Dunlap Finds Support From Hick’s Chief of Staff

May 2, 2013
By

Roxane White, chief of staff for Gov. Hickenlooper, sent messages on Twitter that may portend well for Dunlap’s chances of escaping execution

CENTENNIAL –A judge set the execution week for Death Row inmate Nathan Dunlap at a Wednesday hearing, but there was also some good news for the convicted mass murderer.

Roxane White, chief of staff for Gov. John Hickenlooper, sent two messages on her Twitter account Wednesday that would seem to portend well for Dunlap’s chances of escaping the executioner.

“At the hearing to set the execution date for Nathan Dunlap. There has to be a more humane path,” said White in one tweet, which she also sent via a hashtag to the Colorado legislature feed.

A few hours earlier, she tweeted: “CO has three on death row. All from same judicial dist, all African American men from the same high school.”

White’s public criticism of Dunlap’s death sentence comes as another indication that Hickenlooper is seriously considering stopping the execution by commuting Dunlap’s sentence to life without parole. The governor told KDVR-TV last week that he was “gathering information” on the case.

If Hickenlooper does decide to intervene, he’ll have to do so over the objections of Arapahoe County District Attorney George Brauchler, who has stepped up his defense of the jury’s decision in 1996 to sentence Dunlap to death.

Brauchler urged the governor Wednesday not to “inject himself” in the process, pointing out that Dunlap’s case has undergone 17 years of appellate review. Just last week, the Colorado Court of Appeals ruled against a motion filed by Dunlap’s attorneys challenging the execution.

“This is justice as determined by a jury and upheld by the appellate courts, and I want to see justice done,” said Brauchler.

The governor has taken an active interest in the execution, which would be the first in Colorado since 1997. He’s expected to meet this week with prosecutors, defense attorneys and family members of the four people killed in the 1993 shooting and robbery at the Chuck E. Cheese restaurant in Aurora.

“It’s my fervent hope and belief that the governor is going to make a decision in this case based on justice and not political expediency, and do the right thing,” said Brauchler. “For someone who tried to murder five people and did murder four people, the right thing to do is to let justice proceed.”

Arapahoe County Chief Judge William Sylvester scheduled the week of Aug. 18-24 for Dunlap’s execution by lethal injection. The state Department of Corrections is responsible for setting the exact date and time.

Attorney Phil Cherner has said he will file a petition to have his client’s sentence commuted from death to life in prison without parole. Dunlap, 39, appeared at the Arapahoe County Courthouse Wednesday wearing black-framed glasses and long braids.

Hickenlooper has sent mixed signals on the death penalty. During his 2011 gubernatorial campaign, he said little about the issue but did tell the Denver Post that he was against a repeal of the state’s capital punishment law, although he said it should be “restricted.”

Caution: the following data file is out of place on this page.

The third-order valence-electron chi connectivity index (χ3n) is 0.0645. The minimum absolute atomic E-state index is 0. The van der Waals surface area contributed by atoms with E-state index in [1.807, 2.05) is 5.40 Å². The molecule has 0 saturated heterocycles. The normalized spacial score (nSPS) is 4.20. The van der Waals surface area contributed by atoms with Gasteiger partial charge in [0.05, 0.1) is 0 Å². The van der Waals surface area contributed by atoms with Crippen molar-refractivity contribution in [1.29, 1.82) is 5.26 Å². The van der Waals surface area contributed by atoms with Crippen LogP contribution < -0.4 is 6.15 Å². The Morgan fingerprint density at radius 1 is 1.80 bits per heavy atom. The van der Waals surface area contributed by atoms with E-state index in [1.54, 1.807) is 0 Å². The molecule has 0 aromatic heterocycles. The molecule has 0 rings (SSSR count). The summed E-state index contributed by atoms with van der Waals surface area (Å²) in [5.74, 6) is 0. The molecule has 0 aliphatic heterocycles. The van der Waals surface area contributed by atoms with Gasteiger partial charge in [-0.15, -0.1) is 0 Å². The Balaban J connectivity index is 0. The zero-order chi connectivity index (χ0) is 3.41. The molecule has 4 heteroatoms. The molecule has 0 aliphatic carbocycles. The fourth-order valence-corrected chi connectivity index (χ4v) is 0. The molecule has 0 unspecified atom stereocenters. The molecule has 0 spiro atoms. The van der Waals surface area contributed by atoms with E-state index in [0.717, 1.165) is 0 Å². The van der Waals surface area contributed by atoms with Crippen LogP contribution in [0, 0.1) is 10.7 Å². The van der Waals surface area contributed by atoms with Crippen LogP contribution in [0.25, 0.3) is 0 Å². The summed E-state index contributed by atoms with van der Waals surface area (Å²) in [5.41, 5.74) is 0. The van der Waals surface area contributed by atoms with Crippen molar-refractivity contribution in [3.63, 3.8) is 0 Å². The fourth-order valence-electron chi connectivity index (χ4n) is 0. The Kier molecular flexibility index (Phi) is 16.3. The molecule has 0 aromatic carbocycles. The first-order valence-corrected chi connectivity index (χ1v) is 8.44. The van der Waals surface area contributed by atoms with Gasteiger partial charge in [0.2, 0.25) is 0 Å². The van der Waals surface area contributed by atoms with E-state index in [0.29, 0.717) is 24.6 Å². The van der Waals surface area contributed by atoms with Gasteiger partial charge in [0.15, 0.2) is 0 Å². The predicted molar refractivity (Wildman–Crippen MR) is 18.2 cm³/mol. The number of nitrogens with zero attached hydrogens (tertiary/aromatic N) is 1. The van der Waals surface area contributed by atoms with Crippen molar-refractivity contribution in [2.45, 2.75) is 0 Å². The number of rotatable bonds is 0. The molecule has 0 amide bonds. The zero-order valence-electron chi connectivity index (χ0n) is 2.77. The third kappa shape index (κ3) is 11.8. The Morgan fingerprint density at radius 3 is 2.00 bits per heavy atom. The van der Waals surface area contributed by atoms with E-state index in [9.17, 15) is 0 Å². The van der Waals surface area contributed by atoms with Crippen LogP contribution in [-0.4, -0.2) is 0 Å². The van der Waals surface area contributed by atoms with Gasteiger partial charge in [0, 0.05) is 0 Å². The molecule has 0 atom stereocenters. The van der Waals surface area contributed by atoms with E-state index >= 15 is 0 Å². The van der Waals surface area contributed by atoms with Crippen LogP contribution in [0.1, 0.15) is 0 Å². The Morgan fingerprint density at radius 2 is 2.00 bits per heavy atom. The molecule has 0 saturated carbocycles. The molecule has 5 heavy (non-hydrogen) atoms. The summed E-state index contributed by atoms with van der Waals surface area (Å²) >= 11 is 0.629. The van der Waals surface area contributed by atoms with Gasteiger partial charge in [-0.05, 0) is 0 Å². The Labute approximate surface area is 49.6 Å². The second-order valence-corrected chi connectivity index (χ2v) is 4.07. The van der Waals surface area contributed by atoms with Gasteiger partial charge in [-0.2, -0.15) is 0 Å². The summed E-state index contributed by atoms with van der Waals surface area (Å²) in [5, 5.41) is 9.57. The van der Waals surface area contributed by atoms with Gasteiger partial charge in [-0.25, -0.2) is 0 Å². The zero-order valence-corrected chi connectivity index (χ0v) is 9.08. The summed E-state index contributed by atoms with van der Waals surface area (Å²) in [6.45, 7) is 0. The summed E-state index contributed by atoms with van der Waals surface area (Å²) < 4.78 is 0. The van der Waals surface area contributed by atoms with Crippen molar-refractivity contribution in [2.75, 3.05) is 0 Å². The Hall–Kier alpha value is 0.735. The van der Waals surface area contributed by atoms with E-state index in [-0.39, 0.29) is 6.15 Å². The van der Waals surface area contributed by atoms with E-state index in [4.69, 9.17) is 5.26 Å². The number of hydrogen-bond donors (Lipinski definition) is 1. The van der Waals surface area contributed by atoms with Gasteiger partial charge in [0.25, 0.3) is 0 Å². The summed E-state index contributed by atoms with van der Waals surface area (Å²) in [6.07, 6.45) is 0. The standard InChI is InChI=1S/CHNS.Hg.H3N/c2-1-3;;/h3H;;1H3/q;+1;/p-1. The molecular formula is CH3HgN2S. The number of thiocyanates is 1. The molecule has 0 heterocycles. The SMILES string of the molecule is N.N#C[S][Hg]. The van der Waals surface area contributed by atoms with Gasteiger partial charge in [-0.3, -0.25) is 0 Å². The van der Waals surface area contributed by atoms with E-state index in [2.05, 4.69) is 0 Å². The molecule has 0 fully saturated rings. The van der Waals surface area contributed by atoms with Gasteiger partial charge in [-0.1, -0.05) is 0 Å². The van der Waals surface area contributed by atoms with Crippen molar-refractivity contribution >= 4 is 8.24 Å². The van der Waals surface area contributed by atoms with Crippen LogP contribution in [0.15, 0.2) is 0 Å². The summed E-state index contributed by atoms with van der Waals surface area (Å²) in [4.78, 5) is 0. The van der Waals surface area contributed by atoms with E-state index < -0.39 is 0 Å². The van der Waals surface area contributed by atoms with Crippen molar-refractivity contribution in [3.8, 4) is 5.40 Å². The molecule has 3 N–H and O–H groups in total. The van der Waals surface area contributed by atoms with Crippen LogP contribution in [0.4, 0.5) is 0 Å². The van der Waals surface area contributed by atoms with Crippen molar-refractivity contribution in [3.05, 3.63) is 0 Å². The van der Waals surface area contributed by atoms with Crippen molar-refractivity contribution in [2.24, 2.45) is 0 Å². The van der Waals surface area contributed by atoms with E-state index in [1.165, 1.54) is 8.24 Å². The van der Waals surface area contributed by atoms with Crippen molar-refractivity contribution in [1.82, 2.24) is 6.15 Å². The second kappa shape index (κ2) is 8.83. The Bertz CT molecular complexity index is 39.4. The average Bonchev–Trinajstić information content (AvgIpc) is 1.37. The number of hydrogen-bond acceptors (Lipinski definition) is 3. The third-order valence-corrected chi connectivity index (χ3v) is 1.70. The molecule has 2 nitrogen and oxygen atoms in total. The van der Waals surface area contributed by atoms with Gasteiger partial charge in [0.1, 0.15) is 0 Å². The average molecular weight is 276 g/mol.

In March, he effectively killed a Democratic bill to repeal the death penalty by hinting that he would veto it. Two of his top staffers, White and Jack Finlaw, are known for their opposition to the death penalty, and Hickenlooper told KDVR-TV that the Dunlap execution was “the toughest thing I’ve had to deal with.”

Dunlap is hardly a sympathetic figure: After being fired from Chuck E. Cheese, he shot five former co-workers and stole $1,500. Three of those who died were teenagers, and one was a 50-year-old mother.

Given that Dunlap’s guilt was never in question, supporters of clemency have instead attacked the system, pointing out that all three men now on Colorado’s Death Row were prosecuted in the 18th Judicial District and that all three are black.

None of that should affect the Dunlap execution, said Brauchler. “It would be difficult to find in a case like this any place in the state of Colorado where the district attorney wouldn’t have sought the death penalty,” he said.

 

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10 Responses to Dunlap Finds Support From Hick’s Chief of Staff

  1. Jason
    May 2, 2013 at 3:42 pm

    I wonder if he will also commute the sentences of the victims of this sub-human murderer. I’m sure they would like a second chance at life as well.

  2. yetirich
    May 3, 2013 at 8:18 am

    “Given that Dunlap’s guilt was never in question, supporters of clemency have instead attacked the system, pointing out that all three men now on Colorado’s Death Row were prosecuted in the 18th Judicial District and that all three are black.”

    It appears that the best thing to do here is not commit murders in the 18th Judicial District (The Eighteenth Judicial District includes Arapahoe, Douglas, Elbert & Lincoln Counties) and don’t use your race as an excuse to kill someone.

  3. Jackson
    May 5, 2013 at 4:51 pm

    Whether Hick commutes that sentence or not, the fact remains that Democrats tend to defend evil, because liberalism defends evil and rejects morality and virtue.

  4. May 9, 2013 at 3:09 pm

    My problem with the death penalty is that it is way too expensive. Costs to terminate the Aurora theater killer run about $25 million dollars.
    If we simply want to put him away for life, the total cost, including jail time is more like $3 million.
    Dunlap is the worst of both cases–we spent the money to convict him of a capital crime and now we might commute to a life sentence.
    Wouldn’t it be smarter to just prosecute for the life sentence in the first place and keep the change?

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